On Thursday, Dallas Independent School District superintendent Michael Hinojosa said to NBC News that he was “pretty sure” high school football will not be played in the state of Texas this season.

The superintendent’s words spread like wildfire, causing many around the country to ask the question, if football will not be played in Texas, a high school football hotbed, will it be played anywhere?

Although in New York we reached record numbers weeks ago, states like Texas, and other football hotbeds such as Florida, Louisiana, Georgia and Alabama are beginning to reach their peak in terms of COVID-19 cases. With universities all over the country announcing the cancelation of all fall sports programs, many are beginning to wonder if high school sports are next.

Over the past few days certain low risk sports have been allowed to return to practice, but others remain left out of New York’s plan to reopen the state.

One of the sports that has been considered high risk of spreading the virus by the National Federation of State High School Associations is football, as the contact that comes with it presents a difficult challenge when trying to enforce social distancing and other health guidelines. Even in a sport like basketball, which has been classified as a sport with moderate risk by NFHS but high risk by NYS, having athletes constantly banging away at each other is simply not conducive to quelling the spread of the virus.

The health and safety of our young people should be paramount, and the way in which the state is slowly gauging the impact that participation in youth sports will have on the spread of COVID-19 certainly appears to be the smart way to go about it. With that being said, one cannot help but be fearful when considering the possibility that there will be no high school sports in the fall - specifically high school football.

For a sport that is typically only played in-season, losing the 10 weeks that is football season would prove to be detrimental for some schools, primarily smaller schools.

Many Class D programs have already faced numerous challenges presented by small roster sizes, which have led to many once historic programs making the move to eight-man football or folding all together. With COVID-19 now threatening to wipe away an entire season, it’s difficult to see many of the Class D programs in NYS hanging on, as there is a good chance of losing fringe-level players who help fill rosters. For those players, their love for the game was perhaps already fleeting, and with an entire season going by the wayside, that may be all these athletes needed to push them away from the sport.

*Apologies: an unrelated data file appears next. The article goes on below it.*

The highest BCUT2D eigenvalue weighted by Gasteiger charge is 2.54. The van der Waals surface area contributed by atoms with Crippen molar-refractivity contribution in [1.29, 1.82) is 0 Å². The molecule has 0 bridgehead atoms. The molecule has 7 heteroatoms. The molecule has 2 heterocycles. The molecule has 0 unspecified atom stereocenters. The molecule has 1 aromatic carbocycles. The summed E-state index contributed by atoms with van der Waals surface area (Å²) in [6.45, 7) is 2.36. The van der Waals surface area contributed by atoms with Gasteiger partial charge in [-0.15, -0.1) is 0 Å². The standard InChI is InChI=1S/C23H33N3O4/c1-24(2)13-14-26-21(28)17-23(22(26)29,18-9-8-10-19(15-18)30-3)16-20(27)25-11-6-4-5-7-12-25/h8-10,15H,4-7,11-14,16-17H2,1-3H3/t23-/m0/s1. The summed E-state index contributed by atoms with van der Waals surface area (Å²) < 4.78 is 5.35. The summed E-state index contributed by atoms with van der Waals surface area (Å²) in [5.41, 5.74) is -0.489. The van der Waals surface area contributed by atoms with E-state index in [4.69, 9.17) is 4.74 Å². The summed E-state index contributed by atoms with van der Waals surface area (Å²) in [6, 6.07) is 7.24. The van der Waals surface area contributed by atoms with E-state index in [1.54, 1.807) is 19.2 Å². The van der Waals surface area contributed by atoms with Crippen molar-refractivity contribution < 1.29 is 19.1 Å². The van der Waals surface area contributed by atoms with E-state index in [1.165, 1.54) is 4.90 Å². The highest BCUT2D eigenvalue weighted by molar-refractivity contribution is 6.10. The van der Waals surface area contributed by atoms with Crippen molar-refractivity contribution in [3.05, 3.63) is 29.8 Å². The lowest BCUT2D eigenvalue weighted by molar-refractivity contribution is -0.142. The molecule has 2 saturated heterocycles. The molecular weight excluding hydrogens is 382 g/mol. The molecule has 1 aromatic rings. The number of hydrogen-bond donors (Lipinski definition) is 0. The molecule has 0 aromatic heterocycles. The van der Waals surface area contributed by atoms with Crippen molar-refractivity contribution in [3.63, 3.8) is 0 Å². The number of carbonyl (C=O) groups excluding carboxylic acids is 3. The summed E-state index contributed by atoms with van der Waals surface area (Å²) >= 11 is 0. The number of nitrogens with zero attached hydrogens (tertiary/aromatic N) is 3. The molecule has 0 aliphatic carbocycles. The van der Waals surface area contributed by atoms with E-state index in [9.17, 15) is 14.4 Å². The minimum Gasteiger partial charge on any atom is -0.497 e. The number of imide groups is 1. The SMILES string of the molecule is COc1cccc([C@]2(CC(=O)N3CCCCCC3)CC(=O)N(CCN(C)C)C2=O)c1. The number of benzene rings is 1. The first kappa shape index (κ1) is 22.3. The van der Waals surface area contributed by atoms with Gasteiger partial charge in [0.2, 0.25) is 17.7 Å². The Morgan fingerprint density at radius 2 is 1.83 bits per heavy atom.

When athletes miss a full season of competition in a given sport, their love for the game is tested like it never has been before and that will certainly be the case if this year’s football season is wiped out.

Making matters more difficult is the lack of offseason opportunities for football players.

For sports such as basketball, volleyball and soccer, teams often get together for offseason leagues and camps throughout two, if not all three, seasons, which allows athletes to stay involved with the group they’ve been playing the sport with for years. For football, progression is often left solely to the individual athlete, rather than the team-based activities that are more prevalent in other sports.

Think about it, when is the last time you heard of an AAU football tournament? They don’t exist.

If football season is canceled this coming school year that will mean these players will have to wait almost two full years between games and practices with their teams. That’s difficult to endure for any high school athlete in any sport given all of the opportunities that are available in today’s day and age.

For quite some time the death of small school high school has been a fear of all those involved. Will the COVID-19 pandemic be the fatal blow that makes that possibility a reality?

Time will tell, but a canceled season may be all she wrote for some football programs throughout New York State.

(Alex Brasky is a columnist/reporter for the Batavia Daily News.)

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